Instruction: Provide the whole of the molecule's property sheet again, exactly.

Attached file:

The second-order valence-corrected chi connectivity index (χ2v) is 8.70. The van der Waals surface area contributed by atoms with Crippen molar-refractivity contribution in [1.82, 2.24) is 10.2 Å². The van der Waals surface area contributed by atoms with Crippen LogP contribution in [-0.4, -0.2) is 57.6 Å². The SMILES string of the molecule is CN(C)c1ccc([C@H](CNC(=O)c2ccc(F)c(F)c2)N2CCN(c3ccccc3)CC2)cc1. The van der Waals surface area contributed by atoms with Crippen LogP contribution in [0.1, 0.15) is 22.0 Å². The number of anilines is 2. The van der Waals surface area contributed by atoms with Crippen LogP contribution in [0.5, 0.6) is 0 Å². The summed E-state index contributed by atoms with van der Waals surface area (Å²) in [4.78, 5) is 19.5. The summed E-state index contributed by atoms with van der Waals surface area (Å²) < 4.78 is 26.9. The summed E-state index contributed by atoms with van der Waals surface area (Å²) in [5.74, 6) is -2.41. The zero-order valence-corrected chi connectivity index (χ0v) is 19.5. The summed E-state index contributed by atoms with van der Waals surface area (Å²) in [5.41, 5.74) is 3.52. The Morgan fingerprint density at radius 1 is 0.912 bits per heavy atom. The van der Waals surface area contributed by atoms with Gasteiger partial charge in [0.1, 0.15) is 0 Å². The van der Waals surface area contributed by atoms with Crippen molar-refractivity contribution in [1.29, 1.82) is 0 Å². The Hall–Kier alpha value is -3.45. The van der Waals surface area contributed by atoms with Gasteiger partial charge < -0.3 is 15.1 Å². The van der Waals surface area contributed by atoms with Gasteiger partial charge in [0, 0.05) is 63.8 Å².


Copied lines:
The second-order valence-corrected chi connectivity index (χ2v) is 8.70. The van der Waals surface area contributed by atoms with Crippen molar-refractivity contribution in [1.82, 2.24) is 10.2 Å². The van der Waals surface area contributed by atoms with Crippen LogP contribution in [-0.4, -0.2) is 57.6 Å². The SMILES string of the molecule is CN(C)c1ccc([C@H](CNC(=O)c2ccc(F)c(F)c2)N2CCN(c3ccccc3)CC2)cc1. The van der Waals surface area contributed by atoms with Crippen LogP contribution in [0.1, 0.15) is 22.0 Å². The number of anilines is 2. The van der Waals surface area contributed by atoms with Crippen LogP contribution in [0.5, 0.6) is 0 Å². The summed E-state index contributed by atoms with van der Waals surface area (Å²) in [4.78, 5) is 19.5. The summed E-state index contributed by atoms with van der Waals surface area (Å²) < 4.78 is 26.9. The summed E-state index contributed by atoms with van der Waals surface area (Å²) in [5.74, 6) is -2.41. The zero-order valence-corrected chi connectivity index (χ0v) is 19.5. The summed E-state index contributed by atoms with van der Waals surface area (Å²) in [5.41, 5.74) is 3.52. The Morgan fingerprint density at radius 1 is 0.912 bits per heavy atom. The van der Waals surface area contributed by atoms with Gasteiger partial charge in [0.1, 0.15) is 0 Å². The van der Waals surface area contributed by atoms with Crippen molar-refractivity contribution in [1.29, 1.82) is 0 Å². The Hall–Kier alpha value is -3.45. The van der Waals surface area contributed by atoms with Gasteiger partial charge < -0.3 is 15.1 Å². The van der Waals surface area contributed by atoms with Gasteiger partial charge in [0, 0.05) is 63.8 Å².